Sugar industry has played important part in area's history
FROM the early days of Hervey Bay, the sugar industry has played an important part in the Fraser Coast's history.
Since it was found that sugar cane grew well in our area, cane has been grown, cut and transported to the Maryborough Sugar Mill, processed and exported through the Port of Urangan.
Before the establishment of the large sugar mill in Maryborough, numerous small crushing mills were scattered throughout the cane-growing areas.
In the early days, gangs of cane cutters used knives to cut the burnt cane, which was then carted to railway sidings by bullock teams and later by trucks, to be sent by rail to the mill in Maryborough.
There it was crushed and crystallised into raw sugar which was bagged and again railed to Urangan where it was manually loaded by gangs of wharf labourers into ships for export.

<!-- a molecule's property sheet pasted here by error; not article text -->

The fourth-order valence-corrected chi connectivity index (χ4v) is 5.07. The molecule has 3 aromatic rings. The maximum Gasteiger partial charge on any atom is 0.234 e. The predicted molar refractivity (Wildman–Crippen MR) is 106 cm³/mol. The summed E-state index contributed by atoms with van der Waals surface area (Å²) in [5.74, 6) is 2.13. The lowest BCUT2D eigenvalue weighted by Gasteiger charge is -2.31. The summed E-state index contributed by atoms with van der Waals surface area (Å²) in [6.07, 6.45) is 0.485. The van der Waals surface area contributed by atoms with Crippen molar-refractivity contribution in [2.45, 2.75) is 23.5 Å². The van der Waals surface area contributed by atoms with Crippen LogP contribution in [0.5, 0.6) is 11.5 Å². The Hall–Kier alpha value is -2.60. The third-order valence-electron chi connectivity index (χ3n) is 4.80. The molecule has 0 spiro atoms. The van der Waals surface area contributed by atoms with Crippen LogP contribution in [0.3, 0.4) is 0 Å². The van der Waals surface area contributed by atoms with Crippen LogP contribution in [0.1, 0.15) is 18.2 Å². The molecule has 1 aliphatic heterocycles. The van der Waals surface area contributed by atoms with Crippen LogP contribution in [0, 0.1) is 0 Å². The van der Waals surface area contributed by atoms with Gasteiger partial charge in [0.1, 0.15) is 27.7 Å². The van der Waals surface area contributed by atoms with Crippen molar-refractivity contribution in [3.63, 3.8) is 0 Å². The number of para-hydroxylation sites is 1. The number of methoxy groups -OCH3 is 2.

The sugar industry played an important part in the early history of our entire area, opening up large tracts of arable land.
Much of this land is still used for growing sugar cane, but much has given way to housing development and other crops such as macadamias, which are still known locally as "bauple nuts".
A comprehensive story of the sugar industry is included in the soon-to-be pub
lished book by the Hervey Bay Historical Village & Museum, "Hervey Bay, the First 150 Years".
The book will be available at the 150th birthday celebrations for Hervey Bay at the museum on September 29.